He felt deflated not to be involved, surprised by the intensity of the hurt he felt. Older and wiser, he thought he was inured to the pain wrought by the whims of selectors, but he was wrong. And he knows it will be the same when the team to face Italy next Saturday is revealed. He'll feel elated to be included but can't imagine the force of the blow until he is face to face with the reality of exclusion.
"I think I've learned to channel my reaction in the right way. Angry initially, but I'll have my case. It's almost like preparing a case for your own trial. But it's about putting your plan back in place too. Part of the reason for having surgery last summer was I want to play in the World Cup. That's the medium-term goal. I'm approaching the end of my career and I've missed out on two World Cups. This is the pathway.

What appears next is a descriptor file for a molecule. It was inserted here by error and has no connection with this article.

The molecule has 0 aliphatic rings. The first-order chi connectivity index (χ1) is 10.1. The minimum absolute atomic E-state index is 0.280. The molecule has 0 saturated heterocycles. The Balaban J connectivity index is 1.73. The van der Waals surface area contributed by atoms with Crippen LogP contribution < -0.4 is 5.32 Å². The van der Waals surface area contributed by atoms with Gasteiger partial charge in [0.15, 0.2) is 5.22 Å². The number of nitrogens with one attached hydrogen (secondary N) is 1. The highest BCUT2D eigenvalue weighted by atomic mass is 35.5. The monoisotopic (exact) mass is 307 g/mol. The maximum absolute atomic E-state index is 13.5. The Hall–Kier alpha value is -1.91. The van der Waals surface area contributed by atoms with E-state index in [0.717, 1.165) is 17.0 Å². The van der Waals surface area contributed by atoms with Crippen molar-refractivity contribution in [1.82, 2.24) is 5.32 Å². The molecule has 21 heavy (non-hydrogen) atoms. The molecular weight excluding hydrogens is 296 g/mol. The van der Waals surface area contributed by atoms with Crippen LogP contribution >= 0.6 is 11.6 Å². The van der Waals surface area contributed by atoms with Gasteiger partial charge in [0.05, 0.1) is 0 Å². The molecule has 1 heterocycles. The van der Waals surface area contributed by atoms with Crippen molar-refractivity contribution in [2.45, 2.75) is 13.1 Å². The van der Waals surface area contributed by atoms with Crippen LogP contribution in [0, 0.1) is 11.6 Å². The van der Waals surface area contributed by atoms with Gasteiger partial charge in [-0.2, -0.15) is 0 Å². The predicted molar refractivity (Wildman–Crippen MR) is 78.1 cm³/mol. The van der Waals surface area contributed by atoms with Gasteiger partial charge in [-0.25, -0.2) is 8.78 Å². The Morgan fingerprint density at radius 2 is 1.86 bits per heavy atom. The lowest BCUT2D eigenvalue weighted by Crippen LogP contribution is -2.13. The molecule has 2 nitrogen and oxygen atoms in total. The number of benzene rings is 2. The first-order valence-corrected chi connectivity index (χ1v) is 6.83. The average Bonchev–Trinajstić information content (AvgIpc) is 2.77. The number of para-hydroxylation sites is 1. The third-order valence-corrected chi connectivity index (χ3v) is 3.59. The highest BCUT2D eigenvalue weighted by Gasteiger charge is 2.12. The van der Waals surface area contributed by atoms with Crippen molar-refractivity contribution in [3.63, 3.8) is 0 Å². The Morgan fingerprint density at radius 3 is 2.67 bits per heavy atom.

"I don't want to be a fucking passenger at the World Cup either. I want to play a participating role. A playing role ideally. If it works out, brilliant; if it doesn't, I'll move on to something else. That's the reality. You just have to dust yourself off. If you hold on to the bitterness, you're just going to turn into a horrible person. It'll eat you alive."
For the next few days the nerves will gnaw away at him. The infernal business of trying to second-guess Kidney's thoughts. People will assure him he is a shoo-in, as they always do, but he assumes nothing. Not with Kidney. Not with anybody. Given the path he has travelled, how could he?
He knows there is nothing he can do but continue to work hard and wait and hope. Feel the joy and righteousness of selection if it comes to pass. Channel the pain as best he can and move on if it doesn't. Same as it has always been.